I suppose that lazy people may be getting the most out of life, but it's hard for me to imagine how. I can't imagine not having any drive or ambition to accomplish anything, and having the desire to engage only in passive activities, always being a spectator, never acting. Laziness, in many cases, leads to poor health, low self-esteem, lack of hope, and low self-confidence, among other things that I just don't see. It also robs a person of a sense of accomplishment, a sense of self-worth, and self-development. How are you going to learn anything or pick up a new skill or develop a talent if you're too lazy to get up and do something?
Many people are very harsh with lazy people, and I
have to admit that my initial thoughts about laziness are usually rather
judgmental. I know, though, that many people who seem to be lazy are just
picking a passive way of dealing with fears or insecurities or
frustrations--people with learning disabilities, for example, often seem lazy
because of the high levels of frustration they encounter when trying to
accomplish "simple" tasks. A person who's afraid of other people or of social
situations may choose a passive approach to everything so that they won't have
to take any risks. A slow learner may prefer appearing lazy to appearing
stupid--if I don't do the work at all, no one will criticize my
In addition, many people suffer from diseases or illnesses, many undiagnosed,
that may deprive them of energy and make it seem as if they're being lazy.
People with lyme disease or iron deficiencies or any other such ailments may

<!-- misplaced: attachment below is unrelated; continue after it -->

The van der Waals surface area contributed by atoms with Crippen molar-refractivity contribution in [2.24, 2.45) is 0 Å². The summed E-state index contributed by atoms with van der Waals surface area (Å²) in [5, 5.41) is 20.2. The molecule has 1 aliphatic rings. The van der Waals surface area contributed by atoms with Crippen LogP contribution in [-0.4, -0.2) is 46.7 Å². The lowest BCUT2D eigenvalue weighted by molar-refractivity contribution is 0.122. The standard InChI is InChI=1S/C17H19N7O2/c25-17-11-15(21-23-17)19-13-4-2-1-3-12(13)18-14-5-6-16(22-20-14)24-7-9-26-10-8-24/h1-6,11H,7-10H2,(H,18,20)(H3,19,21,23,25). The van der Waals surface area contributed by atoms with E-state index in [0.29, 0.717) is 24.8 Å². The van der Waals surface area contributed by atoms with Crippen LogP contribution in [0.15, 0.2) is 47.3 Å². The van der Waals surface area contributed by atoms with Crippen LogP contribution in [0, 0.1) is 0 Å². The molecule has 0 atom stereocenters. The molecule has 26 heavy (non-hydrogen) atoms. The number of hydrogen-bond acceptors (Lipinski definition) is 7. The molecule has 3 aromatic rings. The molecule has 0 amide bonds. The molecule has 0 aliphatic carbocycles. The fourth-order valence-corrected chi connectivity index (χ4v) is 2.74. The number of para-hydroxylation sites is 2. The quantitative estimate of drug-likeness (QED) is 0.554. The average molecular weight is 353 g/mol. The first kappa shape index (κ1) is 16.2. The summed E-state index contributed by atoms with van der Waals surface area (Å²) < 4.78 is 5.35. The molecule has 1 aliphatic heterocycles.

appear to be quite lazy, especially if they forego activities that their friends
and families partake in. These problems are especially troublesome if they're
undiagnosed, for no one can see or know of a specific cause of a person's
Of course, all of the possible causes (save the
physiological) don't justify a life without accomplishment. Nor does knowing
that you're being lazy because of fear compensate for what you miss out on in
life because of your unwillingness to act. The key to dealing with laziness is
taking action, and the key to taking action is finding the motivation to do so.
What do we do, though, when a person simply doesn't want to be motivated to do
anything? What do we do about the person at work who isn't willing to do his or
her share of the current task?
What do we do about the student who doesn't do the homework because he or she
prefers to lay around, talking on the cell phone or watching TV?
And how do we define "lazy"?
My definition most certainly would be different
Of course, the answers aren't simple. Most people have heard the
lectures and the begging and the pleading and the "it's your life--waste it in
front of the tube if you want to" spiels, and there's not much more we can do.
Hopefully, we can be understanding enough to help them to see just what they're
missing in life, and just how things could be if they were to change their
patterns of behavior. They're missing out on a lot in life, and many of them
don't realize just what they're missing, because they've never experienced it.
How can we motivate them? How can we show them just what their lives would be
like if they were to take some risks, to act, to live their lives themselves
rather than vicariously through entertainment media?
I don't know the answers to those questions, but I
do know that if laziness is the determiner of your behavior, then you're missing
out on much of what this beautiful world has to offer. Please take your place
in the world and be a positive influence to others. Help to teach others of the
beauty of living life and of being active in life, not the boredom and tedium of
As a footnote, one of the greatest tragedies for me
to witness is the effect of lazy parents on their children. I've seen many
children growing up slovenly and lazy because they've learned the patterns from
their parents. We need to be stronger role models to these kids than to some
others--we need to let them see how much the world offers, and help them realize
that they'll miss it all if they continue to emulate their parents. It's
difficult, but for their sake, it's necessary.